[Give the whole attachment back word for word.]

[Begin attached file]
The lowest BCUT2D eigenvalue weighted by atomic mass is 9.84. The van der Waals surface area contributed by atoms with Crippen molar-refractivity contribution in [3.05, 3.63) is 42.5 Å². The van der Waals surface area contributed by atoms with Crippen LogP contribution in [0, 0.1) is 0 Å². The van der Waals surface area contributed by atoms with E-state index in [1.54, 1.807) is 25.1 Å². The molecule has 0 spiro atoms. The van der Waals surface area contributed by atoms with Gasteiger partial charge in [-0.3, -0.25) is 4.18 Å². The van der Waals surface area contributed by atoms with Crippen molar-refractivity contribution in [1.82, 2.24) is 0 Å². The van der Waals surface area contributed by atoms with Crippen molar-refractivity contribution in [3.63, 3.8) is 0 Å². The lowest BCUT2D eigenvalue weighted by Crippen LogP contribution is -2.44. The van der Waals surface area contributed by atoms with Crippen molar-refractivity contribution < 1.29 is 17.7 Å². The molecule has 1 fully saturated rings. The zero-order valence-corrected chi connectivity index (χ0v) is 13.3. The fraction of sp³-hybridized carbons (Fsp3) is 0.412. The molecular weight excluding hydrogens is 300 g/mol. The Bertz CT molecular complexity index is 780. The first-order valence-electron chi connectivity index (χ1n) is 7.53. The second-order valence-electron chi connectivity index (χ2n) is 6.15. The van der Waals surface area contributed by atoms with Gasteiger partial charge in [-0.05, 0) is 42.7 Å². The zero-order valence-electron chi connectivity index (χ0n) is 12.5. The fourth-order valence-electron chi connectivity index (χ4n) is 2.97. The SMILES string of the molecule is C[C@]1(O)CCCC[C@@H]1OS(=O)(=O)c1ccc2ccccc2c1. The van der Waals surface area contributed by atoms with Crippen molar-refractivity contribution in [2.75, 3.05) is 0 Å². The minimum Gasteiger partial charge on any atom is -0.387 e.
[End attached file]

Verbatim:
The lowest BCUT2D eigenvalue weighted by atomic mass is 9.84. The van der Waals surface area contributed by atoms with Crippen molar-refractivity contribution in [3.05, 3.63) is 42.5 Å². The van der Waals surface area contributed by atoms with Crippen LogP contribution in [0, 0.1) is 0 Å². The van der Waals surface area contributed by atoms with E-state index in [1.54, 1.807) is 25.1 Å². The molecule has 0 spiro atoms. The van der Waals surface area contributed by atoms with Gasteiger partial charge in [-0.3, -0.25) is 4.18 Å². The van der Waals surface area contributed by atoms with Crippen molar-refractivity contribution in [1.82, 2.24) is 0 Å². The van der Waals surface area contributed by atoms with Crippen molar-refractivity contribution in [3.63, 3.8) is 0 Å². The lowest BCUT2D eigenvalue weighted by Crippen LogP contribution is -2.44. The van der Waals surface area contributed by atoms with Crippen molar-refractivity contribution < 1.29 is 17.7 Å². The molecule has 1 fully saturated rings. The zero-order valence-corrected chi connectivity index (χ0v) is 13.3. The fraction of sp³-hybridized carbons (Fsp3) is 0.412. The molecular weight excluding hydrogens is 300 g/mol. The Bertz CT molecular complexity index is 780. The first-order valence-electron chi connectivity index (χ1n) is 7.53. The second-order valence-electron chi connectivity index (χ2n) is 6.15. The van der Waals surface area contributed by atoms with Gasteiger partial charge in [-0.05, 0) is 42.7 Å². The zero-order valence-electron chi connectivity index (χ0n) is 12.5. The fourth-order valence-electron chi connectivity index (χ4n) is 2.97. The SMILES string of the molecule is C[C@]1(O)CCCC[C@@H]1OS(=O)(=O)c1ccc2ccccc2c1. The van der Waals surface area contributed by atoms with Crippen molar-refractivity contribution in [2.75, 3.05) is 0 Å². The minimum Gasteiger partial charge on any atom is -0.387 e.